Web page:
Intraplate Seismicity Finite element modeling
Introduction • Spatial patterns (Fig. 1) • Randomly scattered (Australia) • Isolated “seismic zones” (CEUS) • Connected seismic belts and networks (N.China) • Temporal patterns (Fig. 2) • Clustering and then long periods of quiescence (Australia) • Shanxi graben: Clustering (1303-1800) and then quiescence (need to re-plot the catalog, separate Weihe and Shanxi grabens at least)
Introduction • Questions • What control the different spatial patterns • Are the patterns vary with time-scales • Clustering and long periods of quiescence: different from interplate earthquakes? • For intraplate events: Is there and periodicities? (would be interesting to show that there is no periodicity, at least not as clear as interplate events)
Where can I get the North China earthquake data? Then I can re-plot the figures.
Model • Describe the numerical model and the physics simulated in the model • Mechanisms incorporated include: • Far field boundary loading. • Each element fails when stress reaches strength (an earthquake). • Coseismic and postseismic stress evolution (butterfly patterns)
Case1 1mm/yr Model size is 2000x2000x60km. An elasto-plastic upper layer (20km) and a visco-elastic lower layer (40km). The plate is laterally homogeneous with an initial non-uniform stress distribution, which was generated with random perturbation of crustal strength.
stress evolution in 6,000 years(Horizontally homogeneous rheology) Earthquakes (black dots) occur in high stress regions (red). The stress drops after earthquakes, and increase in interseismic periods.
Results • Case1: randomly scattered earthquakes • Case 2: interaction between seismic zones • Case 3: what follows earthquakes that are not due to continuous loading but are triggered by some mechanism (NMSZ)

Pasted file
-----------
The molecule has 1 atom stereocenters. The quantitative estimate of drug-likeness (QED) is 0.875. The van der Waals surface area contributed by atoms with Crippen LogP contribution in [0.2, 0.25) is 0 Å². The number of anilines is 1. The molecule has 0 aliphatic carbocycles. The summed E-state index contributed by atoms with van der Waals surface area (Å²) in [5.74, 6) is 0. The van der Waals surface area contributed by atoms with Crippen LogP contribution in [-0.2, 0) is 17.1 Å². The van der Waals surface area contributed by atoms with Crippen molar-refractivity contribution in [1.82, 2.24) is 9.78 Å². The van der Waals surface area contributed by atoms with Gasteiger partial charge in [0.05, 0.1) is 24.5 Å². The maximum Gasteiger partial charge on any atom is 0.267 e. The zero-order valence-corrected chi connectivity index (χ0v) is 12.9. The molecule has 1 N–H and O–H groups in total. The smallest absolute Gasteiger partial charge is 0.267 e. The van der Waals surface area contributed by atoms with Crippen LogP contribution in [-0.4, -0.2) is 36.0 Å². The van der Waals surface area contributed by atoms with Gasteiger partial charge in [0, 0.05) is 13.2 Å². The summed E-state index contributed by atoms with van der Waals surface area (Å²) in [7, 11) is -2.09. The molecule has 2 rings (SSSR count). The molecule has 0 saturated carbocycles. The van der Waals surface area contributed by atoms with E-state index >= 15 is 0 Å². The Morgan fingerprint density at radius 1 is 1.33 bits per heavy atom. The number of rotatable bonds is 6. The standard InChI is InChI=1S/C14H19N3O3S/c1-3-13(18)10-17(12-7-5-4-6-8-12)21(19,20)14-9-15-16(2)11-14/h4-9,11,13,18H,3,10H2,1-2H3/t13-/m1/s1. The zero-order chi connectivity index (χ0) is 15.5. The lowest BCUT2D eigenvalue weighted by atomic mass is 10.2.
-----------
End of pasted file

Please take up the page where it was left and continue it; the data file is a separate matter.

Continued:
5×1021 Pa s In very short period (hundred years), the earthquakes appear to be swarms, which are scattered in the region. In a longer period (thousand years), these swarms connect with each other and form belts. In even longer period (tens of thousands of years), the earthquakes are scattered in the whole region.
2×1020 Pa s 5×1021 Pa s Low viscosity of lower crust and mantle tends to concentrate seismicity in belts (left), while high viscosity tends to diffuse seismicity (right).
Temporal clustering in regions Failure history of four different regions are shown. They show temporal clustering. The clustered events fail at different locations within each region. These regions are 100kmx100km in size.
Stress evolution at three different points are shown. These stresses are at mesh nodes. Each stress drop represents failure in one of the elements surrounding the node.
Temporal failures at individual locations However, failures at four points (instead of regions) show some periodicity. These points more represent individual fault patches than regions. Thus it represents the cyclical failure of each individual fault patch. These results further indicate the need of local strengthening/weakening for explaining temporal clustering as discussed in case 3.
Case2 1mm/yr Three fault (weak) zones in homogenous ambient crust. Weak zone A (green) has a slightly lower strength than the other two weak zones (B, yellow; C, blue).
Fault interaction B A C Failure of zone A increase stress at zone B. This cause zone B fails earlier than zone C.
Case2 At the beginning, B fails before C. However, B fails after C later. This is because Zone A and Zone C form a favorite failure orientation, which is perpendicular to zone B. (This is clearer in the next slides).
B A C Last 300,000 years Last 60,000 years Weak zones cause seismicity to occur in belts extending from the weak zones. Again, in short period, the earthquakes occur in ‘swarm’. In longer period, these swarms connect and form belts. Last 6,000 years Last 600 years